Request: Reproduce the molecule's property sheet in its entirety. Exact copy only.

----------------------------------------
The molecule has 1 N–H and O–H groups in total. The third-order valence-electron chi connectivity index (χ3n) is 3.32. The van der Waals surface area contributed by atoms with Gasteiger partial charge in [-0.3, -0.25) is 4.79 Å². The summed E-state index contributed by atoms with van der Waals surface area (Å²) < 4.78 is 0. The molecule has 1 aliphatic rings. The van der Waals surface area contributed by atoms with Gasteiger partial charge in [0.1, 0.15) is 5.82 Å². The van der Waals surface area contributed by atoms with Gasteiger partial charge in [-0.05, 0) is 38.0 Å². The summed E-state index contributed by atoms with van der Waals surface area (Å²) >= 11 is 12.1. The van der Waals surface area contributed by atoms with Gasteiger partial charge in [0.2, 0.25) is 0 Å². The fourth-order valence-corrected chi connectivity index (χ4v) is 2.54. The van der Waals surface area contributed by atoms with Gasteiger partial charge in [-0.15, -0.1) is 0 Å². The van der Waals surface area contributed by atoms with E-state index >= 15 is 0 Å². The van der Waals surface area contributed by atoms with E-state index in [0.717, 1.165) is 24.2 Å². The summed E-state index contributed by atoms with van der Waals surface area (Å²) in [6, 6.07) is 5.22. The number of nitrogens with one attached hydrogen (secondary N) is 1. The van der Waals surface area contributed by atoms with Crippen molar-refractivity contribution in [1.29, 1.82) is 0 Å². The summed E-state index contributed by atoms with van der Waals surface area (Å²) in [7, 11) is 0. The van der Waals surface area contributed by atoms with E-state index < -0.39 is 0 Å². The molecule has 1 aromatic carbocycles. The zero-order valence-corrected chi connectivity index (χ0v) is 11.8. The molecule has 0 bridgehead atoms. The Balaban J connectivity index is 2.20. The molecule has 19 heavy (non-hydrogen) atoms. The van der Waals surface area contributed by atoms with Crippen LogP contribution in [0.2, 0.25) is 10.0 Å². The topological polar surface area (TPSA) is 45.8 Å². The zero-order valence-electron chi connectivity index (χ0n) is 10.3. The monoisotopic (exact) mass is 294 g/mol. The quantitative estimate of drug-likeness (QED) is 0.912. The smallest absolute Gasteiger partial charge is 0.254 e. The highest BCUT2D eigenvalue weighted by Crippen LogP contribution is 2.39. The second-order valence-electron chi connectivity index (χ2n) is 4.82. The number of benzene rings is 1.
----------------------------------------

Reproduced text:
The molecule has 1 N–H and O–H groups in total. The third-order valence-electron chi connectivity index (χ3n) is 3.32. The van der Waals surface area contributed by atoms with Gasteiger partial charge in [-0.3, -0.25) is 4.79 Å². The summed E-state index contributed by atoms with van der Waals surface area (Å²) < 4.78 is 0. The molecule has 1 aliphatic rings. The van der Waals surface area contributed by atoms with Gasteiger partial charge in [0.1, 0.15) is 5.82 Å². The van der Waals surface area contributed by atoms with Gasteiger partial charge in [-0.05, 0) is 38.0 Å². The summed E-state index contributed by atoms with van der Waals surface area (Å²) >= 11 is 12.1. The van der Waals surface area contributed by atoms with Gasteiger partial charge in [0.2, 0.25) is 0 Å². The fourth-order valence-corrected chi connectivity index (χ4v) is 2.54. The van der Waals surface area contributed by atoms with Gasteiger partial charge in [-0.15, -0.1) is 0 Å². The van der Waals surface area contributed by atoms with E-state index >= 15 is 0 Å². The van der Waals surface area contributed by atoms with E-state index in [0.717, 1.165) is 24.2 Å². The summed E-state index contributed by atoms with van der Waals surface area (Å²) in [6, 6.07) is 5.22. The number of nitrogens with one attached hydrogen (secondary N) is 1. The van der Waals surface area contributed by atoms with Crippen molar-refractivity contribution in [1.29, 1.82) is 0 Å². The summed E-state index contributed by atoms with van der Waals surface area (Å²) in [7, 11) is 0. The van der Waals surface area contributed by atoms with E-state index < -0.39 is 0 Å². The molecule has 1 aromatic carbocycles. The zero-order valence-corrected chi connectivity index (χ0v) is 11.8. The molecule has 0 bridgehead atoms. The Balaban J connectivity index is 2.20. The molecule has 19 heavy (non-hydrogen) atoms. The van der Waals surface area contributed by atoms with Crippen LogP contribution in [0.2, 0.25) is 10.0 Å². The topological polar surface area (TPSA) is 45.8 Å². The zero-order valence-electron chi connectivity index (χ0n) is 10.3. The monoisotopic (exact) mass is 294 g/mol. The quantitative estimate of drug-likeness (QED) is 0.912. The smallest absolute Gasteiger partial charge is 0.254 e. The highest BCUT2D eigenvalue weighted by Crippen LogP contribution is 2.39. The second-order valence-electron chi connectivity index (χ2n) is 4.82. The number of benzene rings is 1.